The first year, specifically. That type of isolation really forced me to be okay with myself, and to strive to be everything that I grew up believing I wasn’t. My mom is a very hard-working, strong, independent woman, and I have very much grown up to be so much like her, and now that I have reconciled our differences. I would definitely say that my relationship with my mother is what has made me stronger. She reached out to me two months ago, now. And she said that she wanted to have a relationship with me. It was a really big deal, cause I had wanted it for so long. A mother-daughter bond is so strange, because it’s inescapable, as much as you want it to sometimes be absent, or present, or all of these crazy mixed emotions that you might have with it, at the end of the day, the absence of your mother is a very hard situation to deal with, and to reconcile.  Being stubborn, I have found, isn’t a healthy way to deal with it. Forgiving what has been done against you, and forgiving yourself for what you’ve done is more so helpful. We talk on the phone, and we talk about good things, and we share our perspectives a lot more openly, and that has been really healthy. At the end of the day it takes being ready to listen, being ready to receive, being ready to let down your hurt, and your defenses, and just being ready to understand another perspective. And that is something my mom has shown me that has been such a healing tool in our relationship, and it’s something that I’m happy that we can share with each other.

What is one of the biggest challenges you’ve faced, and how did you overcome that challenge?

One of the biggest challenges I faced was starting my business. It was 2016 that I officially started my LLC, but at the time I was working full-time. I was working with Sneaker Politics (a sneaker boutique), which was a killer job for someone (like me) who didn’t graduate from college. Politics paid me to do a job, it paid me to learn, and what college experience gives you that? The challenge was starting my business while I worked full-time at Politics, and steadily growing in my business, while still putting in sometimes twelve to fourteen hour days at Politics. I would wake up, I would work on my business, I would answer emails, or I would edit, I would work, and I would go home, and I would edit, and I would draw. That was my life. I love to-do lists, cause I am a compulsive, write everything down and check ‘em off. I love checking off my list, it’s the best feeling. That, and not going out. Honestly, I stopped going out when I was, I think, twenty- two, and not only did I lose like twenty pounds, cause alcohol is horrible for you, but my life just became so much more efficient. When you start running a business your priorities are no longer socializing and making friends; it’s doing what you can to make a successful business. Finally having the confidence to be able to run my business on my own (and step away from my job at Politics)--that two-year span of just managing my time, my business, my job, and reaching that end goal of finally being able to self-sustain my own business--the process was the challenging part. I try not to be so hard on myself, even though I’m like my worst critic. You set goals, and you work hard and you meet them. I think whenever you’re passionate about something, whenever you’re dedicated to something, it makes it that much easier to do it, because you enjoy the work that you’re doing.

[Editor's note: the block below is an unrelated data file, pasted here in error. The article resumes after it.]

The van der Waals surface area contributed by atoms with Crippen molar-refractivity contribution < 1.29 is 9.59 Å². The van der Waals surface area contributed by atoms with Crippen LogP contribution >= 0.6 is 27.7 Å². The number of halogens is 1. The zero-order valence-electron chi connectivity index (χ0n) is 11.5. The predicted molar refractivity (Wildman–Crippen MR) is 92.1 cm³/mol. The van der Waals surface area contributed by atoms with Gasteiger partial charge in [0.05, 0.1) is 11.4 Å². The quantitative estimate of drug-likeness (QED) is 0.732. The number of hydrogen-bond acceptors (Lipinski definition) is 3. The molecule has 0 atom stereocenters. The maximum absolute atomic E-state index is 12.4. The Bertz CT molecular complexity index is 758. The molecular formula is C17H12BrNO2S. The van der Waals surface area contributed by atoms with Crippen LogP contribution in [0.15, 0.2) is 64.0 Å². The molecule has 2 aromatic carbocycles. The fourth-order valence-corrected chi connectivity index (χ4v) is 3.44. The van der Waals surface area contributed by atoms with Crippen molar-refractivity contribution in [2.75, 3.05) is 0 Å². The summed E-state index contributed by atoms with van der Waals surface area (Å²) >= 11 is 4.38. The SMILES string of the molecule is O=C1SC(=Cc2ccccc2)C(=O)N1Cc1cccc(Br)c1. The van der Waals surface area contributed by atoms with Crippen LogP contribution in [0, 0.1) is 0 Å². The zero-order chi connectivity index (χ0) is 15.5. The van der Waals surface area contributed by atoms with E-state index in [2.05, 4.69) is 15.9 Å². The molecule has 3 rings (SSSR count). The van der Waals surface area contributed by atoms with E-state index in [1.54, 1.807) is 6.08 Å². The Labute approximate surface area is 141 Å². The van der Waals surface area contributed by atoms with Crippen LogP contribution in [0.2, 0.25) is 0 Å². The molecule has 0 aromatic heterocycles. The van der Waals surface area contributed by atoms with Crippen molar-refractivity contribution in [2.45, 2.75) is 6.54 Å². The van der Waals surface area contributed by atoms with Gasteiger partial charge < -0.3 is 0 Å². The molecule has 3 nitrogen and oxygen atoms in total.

What is an early or favorite scent memory you have? What comes to mind when you imagine your favorite scent? 

There’s this fragrance, and it’s the smell of my mom’s house. Well, it was the smell that followed us around. And sometimes I’ll get a whiff of it. I can’t fully explain it, I never know how to explain it, but it always reminds me of home. Which is so weird, because we never had a consistent home. It’s this smell that reminds me of my mom. And sometimes it’s in the air, sometimes it’s in a place that I go into. 

Self-care: What is one non-negotiable self-care ritual that you try to regularly attend to?

I’ve been horrible at self-care for the past two years! I used to go to the gym every day. I was talking to you about the car accident that I was in, which was two years ago, and then I got hit by a car door, so I had tendonitis for the past eight months. Now that I can run again, and I can exercise again, I am a totally different person. Also, what I put into my body is a huge thing. I don’t eat a lot of cheese, I don’t eat a lot of meat – that stuff makes me so lethargic, it makes me tired. Self-care would be caring for my body, being able to run, being able to exercise. 

Nature: We take great inspiration from travel & nature. What is the most inspiring natural place you’ve ever been to and why?

We were on a hike in Georgia, and it was like the first time that I had a little point and shoot on me -- and it was the first time where I was really looking at everything for what it was, and taking a moment to take it in and document it. I was behind, photographing snails, and mushrooms, and just like weird patterns on the trees, and that was really the point before I bought my first SLR that was me realizing that I loved capturing what was there. And seeing the world through my perspective, and documenting it that way. Another really amazing place was Yosemite--that was mind-boggling. I remember we were sitting up there, looking at everything, taking it all in, and just like thinking how miniscule all of my worries and all of my problems are. It just makes you realize how small you are.

And finally: What’s your greatest hope for the future?

I just want to run a successful business. I want people to enjoy working with me, and I want them to have a product that really does last a lifetime. I just want to be happy with what I’m doing, and happy with moving forward, and I don’t want to compare myself to others. I think that would probably be one of my goals for the future: having a successful business, and being more people-oriented.